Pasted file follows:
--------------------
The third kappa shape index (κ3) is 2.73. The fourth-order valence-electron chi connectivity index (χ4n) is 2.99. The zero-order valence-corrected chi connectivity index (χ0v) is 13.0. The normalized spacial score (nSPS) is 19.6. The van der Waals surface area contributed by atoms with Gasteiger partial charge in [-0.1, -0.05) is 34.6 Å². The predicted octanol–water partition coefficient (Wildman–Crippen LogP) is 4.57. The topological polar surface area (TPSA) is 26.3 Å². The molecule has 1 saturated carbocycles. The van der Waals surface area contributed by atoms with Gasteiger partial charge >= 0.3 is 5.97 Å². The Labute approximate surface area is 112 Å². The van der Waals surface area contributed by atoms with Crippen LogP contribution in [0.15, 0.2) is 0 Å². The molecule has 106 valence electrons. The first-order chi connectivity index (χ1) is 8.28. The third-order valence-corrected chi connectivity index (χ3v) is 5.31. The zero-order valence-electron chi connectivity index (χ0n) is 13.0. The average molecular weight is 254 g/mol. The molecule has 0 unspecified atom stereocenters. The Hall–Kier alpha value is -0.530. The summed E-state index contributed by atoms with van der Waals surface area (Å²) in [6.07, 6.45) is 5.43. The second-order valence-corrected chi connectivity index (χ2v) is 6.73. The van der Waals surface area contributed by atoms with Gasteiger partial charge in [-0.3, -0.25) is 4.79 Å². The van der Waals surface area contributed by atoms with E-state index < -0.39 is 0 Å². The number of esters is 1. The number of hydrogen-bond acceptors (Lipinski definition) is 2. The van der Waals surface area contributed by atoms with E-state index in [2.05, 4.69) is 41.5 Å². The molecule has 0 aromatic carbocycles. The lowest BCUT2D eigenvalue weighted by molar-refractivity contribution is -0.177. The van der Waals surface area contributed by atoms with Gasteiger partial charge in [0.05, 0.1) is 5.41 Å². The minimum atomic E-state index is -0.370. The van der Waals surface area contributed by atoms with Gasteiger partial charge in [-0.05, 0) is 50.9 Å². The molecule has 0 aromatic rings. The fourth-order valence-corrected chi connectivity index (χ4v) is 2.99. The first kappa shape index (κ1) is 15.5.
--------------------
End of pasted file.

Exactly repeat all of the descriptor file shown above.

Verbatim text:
The third kappa shape index (κ3) is 2.73. The fourth-order valence-electron chi connectivity index (χ4n) is 2.99. The zero-order valence-corrected chi connectivity index (χ0v) is 13.0. The normalized spacial score (nSPS) is 19.6. The van der Waals surface area contributed by atoms with Gasteiger partial charge in [-0.1, -0.05) is 34.6 Å². The predicted octanol–water partition coefficient (Wildman–Crippen LogP) is 4.57. The topological polar surface area (TPSA) is 26.3 Å². The molecule has 1 saturated carbocycles. The van der Waals surface area contributed by atoms with Gasteiger partial charge >= 0.3 is 5.97 Å². The Labute approximate surface area is 112 Å². The van der Waals surface area contributed by atoms with Crippen LogP contribution in [0.15, 0.2) is 0 Å². The molecule has 106 valence electrons. The first-order chi connectivity index (χ1) is 8.28. The third-order valence-corrected chi connectivity index (χ3v) is 5.31. The zero-order valence-electron chi connectivity index (χ0n) is 13.0. The average molecular weight is 254 g/mol. The molecule has 0 unspecified atom stereocenters. The Hall–Kier alpha value is -0.530. The summed E-state index contributed by atoms with van der Waals surface area (Å²) in [6.07, 6.45) is 5.43. The second-order valence-corrected chi connectivity index (χ2v) is 6.73. The van der Waals surface area contributed by atoms with Gasteiger partial charge in [-0.3, -0.25) is 4.79 Å². The van der Waals surface area contributed by atoms with E-state index < -0.39 is 0 Å². The number of esters is 1. The number of hydrogen-bond acceptors (Lipinski definition) is 2. The van der Waals surface area contributed by atoms with E-state index in [2.05, 4.69) is 41.5 Å². The molecule has 0 aromatic carbocycles. The lowest BCUT2D eigenvalue weighted by molar-refractivity contribution is -0.177. The van der Waals surface area contributed by atoms with Gasteiger partial charge in [0.05, 0.1) is 5.41 Å². The minimum atomic E-state index is -0.370. The van der Waals surface area contributed by atoms with Gasteiger partial charge in [-0.05, 0) is 50.9 Å². The molecule has 0 aromatic rings. The fourth-order valence-corrected chi connectivity index (χ4v) is 2.99. The first kappa shape index (κ1) is 15.5.